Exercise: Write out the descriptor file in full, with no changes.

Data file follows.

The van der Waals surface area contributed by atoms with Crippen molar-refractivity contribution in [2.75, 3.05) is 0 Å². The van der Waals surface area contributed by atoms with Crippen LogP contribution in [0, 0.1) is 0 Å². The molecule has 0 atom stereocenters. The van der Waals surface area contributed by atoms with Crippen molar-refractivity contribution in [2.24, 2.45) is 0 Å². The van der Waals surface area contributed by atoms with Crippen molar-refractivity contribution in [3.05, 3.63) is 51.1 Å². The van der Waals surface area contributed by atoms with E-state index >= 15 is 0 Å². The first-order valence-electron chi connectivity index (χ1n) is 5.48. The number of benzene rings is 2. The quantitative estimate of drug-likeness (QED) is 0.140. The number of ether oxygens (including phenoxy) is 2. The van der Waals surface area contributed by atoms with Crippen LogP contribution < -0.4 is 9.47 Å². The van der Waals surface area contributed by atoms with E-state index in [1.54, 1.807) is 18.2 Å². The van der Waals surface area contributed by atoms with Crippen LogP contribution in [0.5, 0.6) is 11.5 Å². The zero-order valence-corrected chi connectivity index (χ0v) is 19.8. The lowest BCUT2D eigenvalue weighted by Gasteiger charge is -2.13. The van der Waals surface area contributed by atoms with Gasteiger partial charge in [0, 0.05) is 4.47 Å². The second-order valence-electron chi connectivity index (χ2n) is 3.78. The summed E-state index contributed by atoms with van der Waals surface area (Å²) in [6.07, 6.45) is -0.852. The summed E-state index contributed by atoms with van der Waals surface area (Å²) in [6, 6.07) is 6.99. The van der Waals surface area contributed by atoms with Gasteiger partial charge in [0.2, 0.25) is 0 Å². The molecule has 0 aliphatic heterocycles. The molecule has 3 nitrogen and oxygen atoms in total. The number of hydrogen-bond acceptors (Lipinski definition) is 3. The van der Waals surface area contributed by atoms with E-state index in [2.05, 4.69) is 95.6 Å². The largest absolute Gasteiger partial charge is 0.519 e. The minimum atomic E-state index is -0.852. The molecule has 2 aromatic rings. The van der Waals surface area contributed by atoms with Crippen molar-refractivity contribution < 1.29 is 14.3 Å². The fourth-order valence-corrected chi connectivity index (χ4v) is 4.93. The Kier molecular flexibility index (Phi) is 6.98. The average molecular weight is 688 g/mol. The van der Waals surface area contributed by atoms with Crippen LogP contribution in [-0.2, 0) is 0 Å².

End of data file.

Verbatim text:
The van der Waals surface area contributed by atoms with Crippen molar-refractivity contribution in [2.75, 3.05) is 0 Å². The van der Waals surface area contributed by atoms with Crippen LogP contribution in [0, 0.1) is 0 Å². The molecule has 0 atom stereocenters. The van der Waals surface area contributed by atoms with Crippen molar-refractivity contribution in [2.24, 2.45) is 0 Å². The van der Waals surface area contributed by atoms with Crippen molar-refractivity contribution in [3.05, 3.63) is 51.1 Å². The van der Waals surface area contributed by atoms with E-state index >= 15 is 0 Å². The first-order valence-electron chi connectivity index (χ1n) is 5.48. The number of benzene rings is 2. The quantitative estimate of drug-likeness (QED) is 0.140. The number of ether oxygens (including phenoxy) is 2. The van der Waals surface area contributed by atoms with Crippen LogP contribution < -0.4 is 9.47 Å². The van der Waals surface area contributed by atoms with E-state index in [1.54, 1.807) is 18.2 Å². The van der Waals surface area contributed by atoms with Crippen LogP contribution in [0.5, 0.6) is 11.5 Å². The zero-order valence-corrected chi connectivity index (χ0v) is 19.8. The lowest BCUT2D eigenvalue weighted by Gasteiger charge is -2.13. The van der Waals surface area contributed by atoms with Gasteiger partial charge in [0, 0.05) is 4.47 Å². The second-order valence-electron chi connectivity index (χ2n) is 3.78. The summed E-state index contributed by atoms with van der Waals surface area (Å²) in [6.07, 6.45) is -0.852. The summed E-state index contributed by atoms with van der Waals surface area (Å²) in [6, 6.07) is 6.99. The van der Waals surface area contributed by atoms with Gasteiger partial charge in [0.2, 0.25) is 0 Å². The molecule has 0 aliphatic heterocycles. The molecule has 3 nitrogen and oxygen atoms in total. The number of hydrogen-bond acceptors (Lipinski definition) is 3. The van der Waals surface area contributed by atoms with E-state index in [2.05, 4.69) is 95.6 Å². The largest absolute Gasteiger partial charge is 0.519 e. The minimum atomic E-state index is -0.852. The molecule has 2 aromatic rings. The van der Waals surface area contributed by atoms with Crippen molar-refractivity contribution < 1.29 is 14.3 Å². The fourth-order valence-corrected chi connectivity index (χ4v) is 4.93. The Kier molecular flexibility index (Phi) is 6.98. The average molecular weight is 688 g/mol. The van der Waals surface area contributed by atoms with Crippen LogP contribution in [-0.2, 0) is 0 Å².